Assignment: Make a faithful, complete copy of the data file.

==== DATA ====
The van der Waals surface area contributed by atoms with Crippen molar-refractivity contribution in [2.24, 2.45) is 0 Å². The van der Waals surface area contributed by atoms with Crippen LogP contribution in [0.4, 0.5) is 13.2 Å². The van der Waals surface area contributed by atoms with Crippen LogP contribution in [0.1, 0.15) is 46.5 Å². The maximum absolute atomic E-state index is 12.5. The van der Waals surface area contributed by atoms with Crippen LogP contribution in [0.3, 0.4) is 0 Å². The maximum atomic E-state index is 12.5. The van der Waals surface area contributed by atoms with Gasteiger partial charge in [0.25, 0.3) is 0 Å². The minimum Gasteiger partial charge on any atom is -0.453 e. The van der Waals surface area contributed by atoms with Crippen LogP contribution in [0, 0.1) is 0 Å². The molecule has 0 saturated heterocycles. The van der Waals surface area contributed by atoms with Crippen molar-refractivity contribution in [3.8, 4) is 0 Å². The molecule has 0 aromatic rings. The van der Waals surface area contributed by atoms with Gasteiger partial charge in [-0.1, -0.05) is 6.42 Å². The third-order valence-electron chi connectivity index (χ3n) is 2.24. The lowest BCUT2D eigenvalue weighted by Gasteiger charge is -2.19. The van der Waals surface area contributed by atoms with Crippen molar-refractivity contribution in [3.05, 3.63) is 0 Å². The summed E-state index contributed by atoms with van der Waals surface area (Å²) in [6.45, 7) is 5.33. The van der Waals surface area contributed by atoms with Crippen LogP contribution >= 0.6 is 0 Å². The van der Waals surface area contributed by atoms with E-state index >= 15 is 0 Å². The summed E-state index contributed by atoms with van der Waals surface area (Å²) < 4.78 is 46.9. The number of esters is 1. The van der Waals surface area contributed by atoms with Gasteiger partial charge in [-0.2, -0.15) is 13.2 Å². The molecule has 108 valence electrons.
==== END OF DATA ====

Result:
The van der Waals surface area contributed by atoms with Crippen molar-refractivity contribution in [2.24, 2.45) is 0 Å². The van der Waals surface area contributed by atoms with Crippen LogP contribution in [0.4, 0.5) is 13.2 Å². The van der Waals surface area contributed by atoms with Crippen LogP contribution in [0.1, 0.15) is 46.5 Å². The maximum absolute atomic E-state index is 12.5. The van der Waals surface area contributed by atoms with Crippen LogP contribution in [0.3, 0.4) is 0 Å². The maximum atomic E-state index is 12.5. The van der Waals surface area contributed by atoms with Gasteiger partial charge in [0.25, 0.3) is 0 Å². The minimum Gasteiger partial charge on any atom is -0.453 e. The van der Waals surface area contributed by atoms with Crippen LogP contribution in [0, 0.1) is 0 Å². The molecule has 0 saturated heterocycles. The van der Waals surface area contributed by atoms with Crippen molar-refractivity contribution in [3.8, 4) is 0 Å². The molecule has 0 aromatic rings. The van der Waals surface area contributed by atoms with Gasteiger partial charge in [-0.1, -0.05) is 6.42 Å². The third-order valence-electron chi connectivity index (χ3n) is 2.24. The lowest BCUT2D eigenvalue weighted by Gasteiger charge is -2.19. The van der Waals surface area contributed by atoms with Crippen molar-refractivity contribution in [3.05, 3.63) is 0 Å². The summed E-state index contributed by atoms with van der Waals surface area (Å²) in [6.45, 7) is 5.33. The van der Waals surface area contributed by atoms with Crippen LogP contribution >= 0.6 is 0 Å². The van der Waals surface area contributed by atoms with E-state index >= 15 is 0 Å². The summed E-state index contributed by atoms with van der Waals surface area (Å²) < 4.78 is 46.9. The number of esters is 1. The van der Waals surface area contributed by atoms with Gasteiger partial charge in [-0.2, -0.15) is 13.2 Å². The molecule has 108 valence electrons.